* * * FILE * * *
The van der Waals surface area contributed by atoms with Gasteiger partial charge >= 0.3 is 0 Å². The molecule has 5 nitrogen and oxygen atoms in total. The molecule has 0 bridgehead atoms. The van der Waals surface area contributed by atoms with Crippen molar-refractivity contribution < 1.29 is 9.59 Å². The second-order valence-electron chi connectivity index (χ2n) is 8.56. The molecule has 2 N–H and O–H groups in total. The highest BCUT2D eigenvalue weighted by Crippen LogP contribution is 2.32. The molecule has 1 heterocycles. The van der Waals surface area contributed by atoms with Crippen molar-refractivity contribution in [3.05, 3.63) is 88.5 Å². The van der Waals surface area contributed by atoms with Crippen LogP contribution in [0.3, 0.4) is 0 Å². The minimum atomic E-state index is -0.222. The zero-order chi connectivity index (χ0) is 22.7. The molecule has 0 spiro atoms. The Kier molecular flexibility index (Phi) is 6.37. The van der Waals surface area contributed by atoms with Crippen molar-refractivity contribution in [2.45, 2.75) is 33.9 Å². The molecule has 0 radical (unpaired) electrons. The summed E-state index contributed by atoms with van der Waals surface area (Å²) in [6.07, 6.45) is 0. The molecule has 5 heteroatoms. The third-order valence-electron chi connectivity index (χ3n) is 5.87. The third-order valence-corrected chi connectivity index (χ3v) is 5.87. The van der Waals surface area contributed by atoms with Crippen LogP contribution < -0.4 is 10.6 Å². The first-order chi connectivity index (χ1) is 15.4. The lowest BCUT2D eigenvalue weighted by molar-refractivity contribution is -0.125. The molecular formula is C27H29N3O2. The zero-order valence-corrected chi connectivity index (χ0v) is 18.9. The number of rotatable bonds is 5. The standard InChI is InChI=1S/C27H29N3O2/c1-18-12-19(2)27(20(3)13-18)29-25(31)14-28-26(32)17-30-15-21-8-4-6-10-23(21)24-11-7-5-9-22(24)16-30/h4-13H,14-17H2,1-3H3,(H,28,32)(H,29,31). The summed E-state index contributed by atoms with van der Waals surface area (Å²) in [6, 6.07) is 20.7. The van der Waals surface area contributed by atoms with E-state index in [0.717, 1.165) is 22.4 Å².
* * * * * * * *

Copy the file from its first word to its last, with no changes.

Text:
The van der Waals surface area contributed by atoms with Gasteiger partial charge >= 0.3 is 0 Å². The molecule has 5 nitrogen and oxygen atoms in total. The molecule has 0 bridgehead atoms. The van der Waals surface area contributed by atoms with Crippen molar-refractivity contribution < 1.29 is 9.59 Å². The second-order valence-electron chi connectivity index (χ2n) is 8.56. The molecule has 2 N–H and O–H groups in total. The highest BCUT2D eigenvalue weighted by Crippen LogP contribution is 2.32. The molecule has 1 heterocycles. The van der Waals surface area contributed by atoms with Crippen molar-refractivity contribution in [3.05, 3.63) is 88.5 Å². The van der Waals surface area contributed by atoms with Crippen LogP contribution in [0.3, 0.4) is 0 Å². The minimum atomic E-state index is -0.222. The zero-order chi connectivity index (χ0) is 22.7. The molecule has 0 spiro atoms. The Kier molecular flexibility index (Phi) is 6.37. The van der Waals surface area contributed by atoms with Crippen molar-refractivity contribution in [2.45, 2.75) is 33.9 Å². The molecule has 0 radical (unpaired) electrons. The summed E-state index contributed by atoms with van der Waals surface area (Å²) in [6.07, 6.45) is 0. The molecule has 5 heteroatoms. The third-order valence-electron chi connectivity index (χ3n) is 5.87. The third-order valence-corrected chi connectivity index (χ3v) is 5.87. The van der Waals surface area contributed by atoms with Crippen LogP contribution < -0.4 is 10.6 Å². The first-order chi connectivity index (χ1) is 15.4. The lowest BCUT2D eigenvalue weighted by molar-refractivity contribution is -0.125. The molecular formula is C27H29N3O2. The zero-order valence-corrected chi connectivity index (χ0v) is 18.9. The number of rotatable bonds is 5. The standard InChI is InChI=1S/C27H29N3O2/c1-18-12-19(2)27(20(3)13-18)29-25(31)14-28-26(32)17-30-15-21-8-4-6-10-23(21)24-11-7-5-9-22(24)16-30/h4-13H,14-17H2,1-3H3,(H,28,32)(H,29,31). The summed E-state index contributed by atoms with van der Waals surface area (Å²) in [6, 6.07) is 20.7. The van der Waals surface area contributed by atoms with E-state index in [0.717, 1.165) is 22.4 Å².